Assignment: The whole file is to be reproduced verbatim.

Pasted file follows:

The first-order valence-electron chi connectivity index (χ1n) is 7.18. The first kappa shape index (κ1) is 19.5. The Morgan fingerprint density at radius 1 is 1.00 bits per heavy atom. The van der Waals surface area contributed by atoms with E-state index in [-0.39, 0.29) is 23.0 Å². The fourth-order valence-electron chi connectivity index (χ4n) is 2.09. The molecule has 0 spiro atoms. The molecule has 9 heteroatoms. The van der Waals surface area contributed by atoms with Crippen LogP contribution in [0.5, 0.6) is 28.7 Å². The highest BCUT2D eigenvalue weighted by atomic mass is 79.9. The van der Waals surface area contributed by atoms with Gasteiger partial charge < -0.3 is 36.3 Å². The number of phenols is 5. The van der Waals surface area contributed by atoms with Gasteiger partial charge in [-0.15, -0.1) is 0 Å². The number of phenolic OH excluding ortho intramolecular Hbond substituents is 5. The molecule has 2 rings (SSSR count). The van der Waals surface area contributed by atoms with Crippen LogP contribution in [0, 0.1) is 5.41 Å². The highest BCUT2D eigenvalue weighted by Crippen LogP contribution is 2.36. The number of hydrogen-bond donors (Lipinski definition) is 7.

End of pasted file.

The first-order valence-electron chi connectivity index (χ1n) is 7.18. The first kappa shape index (κ1) is 19.5. The Morgan fingerprint density at radius 1 is 1.00 bits per heavy atom. The van der Waals surface area contributed by atoms with E-state index in [-0.39, 0.29) is 23.0 Å². The fourth-order valence-electron chi connectivity index (χ4n) is 2.09. The molecule has 0 spiro atoms. The molecule has 9 heteroatoms. The van der Waals surface area contributed by atoms with Crippen LogP contribution in [0.5, 0.6) is 28.7 Å². The highest BCUT2D eigenvalue weighted by atomic mass is 79.9. The van der Waals surface area contributed by atoms with Gasteiger partial charge < -0.3 is 36.3 Å². The number of phenols is 5. The van der Waals surface area contributed by atoms with Gasteiger partial charge in [-0.15, -0.1) is 0 Å². The number of phenolic OH excluding ortho intramolecular Hbond substituents is 5. The molecule has 2 rings (SSSR count). The van der Waals surface area contributed by atoms with Crippen LogP contribution in [0, 0.1) is 5.41 Å². The highest BCUT2D eigenvalue weighted by Crippen LogP contribution is 2.36. The number of hydrogen-bond donors (Lipinski definition) is 7.